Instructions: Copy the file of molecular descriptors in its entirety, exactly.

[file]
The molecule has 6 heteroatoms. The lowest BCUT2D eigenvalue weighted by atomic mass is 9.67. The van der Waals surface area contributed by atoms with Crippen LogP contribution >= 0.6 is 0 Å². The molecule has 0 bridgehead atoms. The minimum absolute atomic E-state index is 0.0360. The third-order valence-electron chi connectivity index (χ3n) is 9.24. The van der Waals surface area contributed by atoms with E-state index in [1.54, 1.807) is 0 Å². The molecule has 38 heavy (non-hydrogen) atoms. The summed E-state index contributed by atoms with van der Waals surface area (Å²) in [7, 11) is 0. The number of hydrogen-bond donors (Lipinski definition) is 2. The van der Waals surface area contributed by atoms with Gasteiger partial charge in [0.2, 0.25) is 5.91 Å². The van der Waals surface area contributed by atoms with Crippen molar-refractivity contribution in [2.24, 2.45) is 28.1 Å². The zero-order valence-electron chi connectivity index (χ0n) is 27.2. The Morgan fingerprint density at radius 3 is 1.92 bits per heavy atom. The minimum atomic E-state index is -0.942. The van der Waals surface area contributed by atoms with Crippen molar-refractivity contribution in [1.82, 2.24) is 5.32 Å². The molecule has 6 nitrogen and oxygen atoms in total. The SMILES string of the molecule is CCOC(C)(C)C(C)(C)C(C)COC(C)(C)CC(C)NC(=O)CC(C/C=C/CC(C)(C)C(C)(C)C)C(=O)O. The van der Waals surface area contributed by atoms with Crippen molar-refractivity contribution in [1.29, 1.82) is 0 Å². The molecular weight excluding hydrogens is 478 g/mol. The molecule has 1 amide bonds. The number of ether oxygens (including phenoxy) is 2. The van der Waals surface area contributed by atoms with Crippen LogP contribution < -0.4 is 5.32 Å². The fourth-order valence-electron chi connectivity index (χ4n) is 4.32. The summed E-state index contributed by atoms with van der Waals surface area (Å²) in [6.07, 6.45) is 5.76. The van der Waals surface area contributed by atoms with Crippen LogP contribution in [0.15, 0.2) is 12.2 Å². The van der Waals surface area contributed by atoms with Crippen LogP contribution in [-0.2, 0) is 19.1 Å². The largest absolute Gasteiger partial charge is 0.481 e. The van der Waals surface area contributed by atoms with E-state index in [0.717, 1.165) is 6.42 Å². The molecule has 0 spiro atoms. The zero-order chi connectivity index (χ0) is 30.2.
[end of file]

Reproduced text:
The molecule has 6 heteroatoms. The lowest BCUT2D eigenvalue weighted by atomic mass is 9.67. The van der Waals surface area contributed by atoms with Crippen LogP contribution >= 0.6 is 0 Å². The molecule has 0 bridgehead atoms. The minimum absolute atomic E-state index is 0.0360. The third-order valence-electron chi connectivity index (χ3n) is 9.24. The van der Waals surface area contributed by atoms with E-state index in [1.54, 1.807) is 0 Å². The molecule has 38 heavy (non-hydrogen) atoms. The summed E-state index contributed by atoms with van der Waals surface area (Å²) in [7, 11) is 0. The number of hydrogen-bond donors (Lipinski definition) is 2. The van der Waals surface area contributed by atoms with Gasteiger partial charge in [0.2, 0.25) is 5.91 Å². The van der Waals surface area contributed by atoms with Crippen molar-refractivity contribution in [2.24, 2.45) is 28.1 Å². The zero-order valence-electron chi connectivity index (χ0n) is 27.2. The Morgan fingerprint density at radius 3 is 1.92 bits per heavy atom. The minimum atomic E-state index is -0.942. The van der Waals surface area contributed by atoms with Crippen molar-refractivity contribution in [1.82, 2.24) is 5.32 Å². The molecule has 6 nitrogen and oxygen atoms in total. The SMILES string of the molecule is CCOC(C)(C)C(C)(C)C(C)COC(C)(C)CC(C)NC(=O)CC(C/C=C/CC(C)(C)C(C)(C)C)C(=O)O. The van der Waals surface area contributed by atoms with Crippen molar-refractivity contribution in [1.29, 1.82) is 0 Å². The molecular weight excluding hydrogens is 478 g/mol. The molecule has 1 amide bonds. The number of ether oxygens (including phenoxy) is 2. The van der Waals surface area contributed by atoms with Crippen LogP contribution < -0.4 is 5.32 Å². The fourth-order valence-electron chi connectivity index (χ4n) is 4.32. The summed E-state index contributed by atoms with van der Waals surface area (Å²) in [6.07, 6.45) is 5.76. The van der Waals surface area contributed by atoms with Crippen LogP contribution in [0.15, 0.2) is 12.2 Å². The van der Waals surface area contributed by atoms with Crippen LogP contribution in [-0.2, 0) is 19.1 Å². The largest absolute Gasteiger partial charge is 0.481 e. The van der Waals surface area contributed by atoms with E-state index in [0.717, 1.165) is 6.42 Å². The molecule has 0 spiro atoms. The zero-order chi connectivity index (χ0) is 30.2.